Neighborhood of Denver
LoDo/Wazee Street was once Denver's Chinatown
|Area code(s)||Area code 303|
Chinatown in Denver, Colorado, was a Chinatown in what is now the LoDo section of the city. The June 29, 1869, Colorado Tribune announced "the first John Chinaman in Denver." By 1880 the census listed 238 Chinese living in Denver, and a Chinese consul visiting Denver estimated 450. Also referred to as "Hop Alley," Chinatown extended from approximately 15th St. to 20th St., and from Market St. to Wazee St. A race riot on October 31, 1880, killed one Chinese man and ransacked or burned much of Chinatown. A plaque on the southeast corner of 20th St. and Blake St. commemorates the riot and former Chinatown.
The Chinatown originally consisted of laborers who were encouraged to move to the area by the Colorado Territorial Legislature. However, by 1880, a riot had virtually destroyed the Chinatown, mainly caused by whites who feared their jobs would be taken by the laborers who moved from California.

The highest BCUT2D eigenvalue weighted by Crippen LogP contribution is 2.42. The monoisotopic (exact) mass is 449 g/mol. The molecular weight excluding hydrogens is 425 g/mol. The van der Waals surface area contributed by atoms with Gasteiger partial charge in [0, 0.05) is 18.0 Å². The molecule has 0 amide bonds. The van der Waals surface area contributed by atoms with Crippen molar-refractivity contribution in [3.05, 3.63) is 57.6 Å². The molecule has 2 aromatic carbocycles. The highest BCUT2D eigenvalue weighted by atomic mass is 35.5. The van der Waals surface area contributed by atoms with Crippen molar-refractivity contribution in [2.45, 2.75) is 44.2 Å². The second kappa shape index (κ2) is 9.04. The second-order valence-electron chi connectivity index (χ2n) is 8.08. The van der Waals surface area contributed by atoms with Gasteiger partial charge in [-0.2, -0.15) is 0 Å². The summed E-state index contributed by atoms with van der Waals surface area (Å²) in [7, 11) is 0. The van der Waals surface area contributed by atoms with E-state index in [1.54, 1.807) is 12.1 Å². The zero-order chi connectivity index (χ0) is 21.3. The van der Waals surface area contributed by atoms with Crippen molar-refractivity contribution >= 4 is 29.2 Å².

An archaeological dig indicated that there were at least three Chinatowns in the city of Denver, with the last being located on Market and Larimer Streets. According to the article, Denver's Chinese population at the time grew to approximately 3,000 around the beginning of the 20th century.
- "Remembering when Denver had a Chinatown".
- "Denver's Anti-Chinese Riot, 1880" (PDF).
- "Denver's Hop Alley and Chinatown".
- "Race riot tore apart Denver's Chinatown". Eugene Register-Guard. October 30, 1996. Retrieved 2020-10-28.
- "On Halloween Nearly 150 Years Ago, An Anti-Chinese Riot Broke Out In Denver. It Was The City's First Race Riot".
- "DENVER CHINATOWN - Encyclopedia of the Great Plains".
- "DENVER'S ANTI-CHINESE RIOT".
- Sarah M. Nelson; K. Lynn Berry; Richard F. Carillo; Bonnie J. Clark; Lori E. Rhodes; Dean Saitta (2 January 2009). Denver: An Archaeological History. ISBN 9780870819841.